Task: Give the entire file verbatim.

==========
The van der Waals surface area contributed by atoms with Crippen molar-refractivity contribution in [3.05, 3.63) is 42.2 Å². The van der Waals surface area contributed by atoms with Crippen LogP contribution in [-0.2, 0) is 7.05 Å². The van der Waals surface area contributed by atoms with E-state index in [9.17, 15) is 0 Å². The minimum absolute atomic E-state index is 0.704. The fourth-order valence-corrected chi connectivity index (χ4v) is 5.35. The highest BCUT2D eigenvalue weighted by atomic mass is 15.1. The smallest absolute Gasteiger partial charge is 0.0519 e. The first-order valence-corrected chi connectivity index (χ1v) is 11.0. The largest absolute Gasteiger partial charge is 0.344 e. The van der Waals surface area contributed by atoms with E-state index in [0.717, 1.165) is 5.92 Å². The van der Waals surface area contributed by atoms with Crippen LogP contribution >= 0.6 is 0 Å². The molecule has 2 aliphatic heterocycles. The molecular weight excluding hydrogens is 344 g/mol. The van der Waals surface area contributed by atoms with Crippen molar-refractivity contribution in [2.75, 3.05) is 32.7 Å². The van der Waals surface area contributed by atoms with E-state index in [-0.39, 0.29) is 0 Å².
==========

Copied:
The van der Waals surface area contributed by atoms with Crippen molar-refractivity contribution in [3.05, 3.63) is 42.2 Å². The van der Waals surface area contributed by atoms with Crippen LogP contribution in [-0.2, 0) is 7.05 Å². The van der Waals surface area contributed by atoms with E-state index in [9.17, 15) is 0 Å². The minimum absolute atomic E-state index is 0.704. The fourth-order valence-corrected chi connectivity index (χ4v) is 5.35. The highest BCUT2D eigenvalue weighted by atomic mass is 15.1. The smallest absolute Gasteiger partial charge is 0.0519 e. The first-order valence-corrected chi connectivity index (χ1v) is 11.0. The largest absolute Gasteiger partial charge is 0.344 e. The van der Waals surface area contributed by atoms with E-state index in [0.717, 1.165) is 5.92 Å². The van der Waals surface area contributed by atoms with Crippen LogP contribution >= 0.6 is 0 Å². The molecule has 2 aliphatic heterocycles. The molecular weight excluding hydrogens is 344 g/mol. The van der Waals surface area contributed by atoms with Crippen molar-refractivity contribution in [2.75, 3.05) is 32.7 Å². The van der Waals surface area contributed by atoms with E-state index in [-0.39, 0.29) is 0 Å².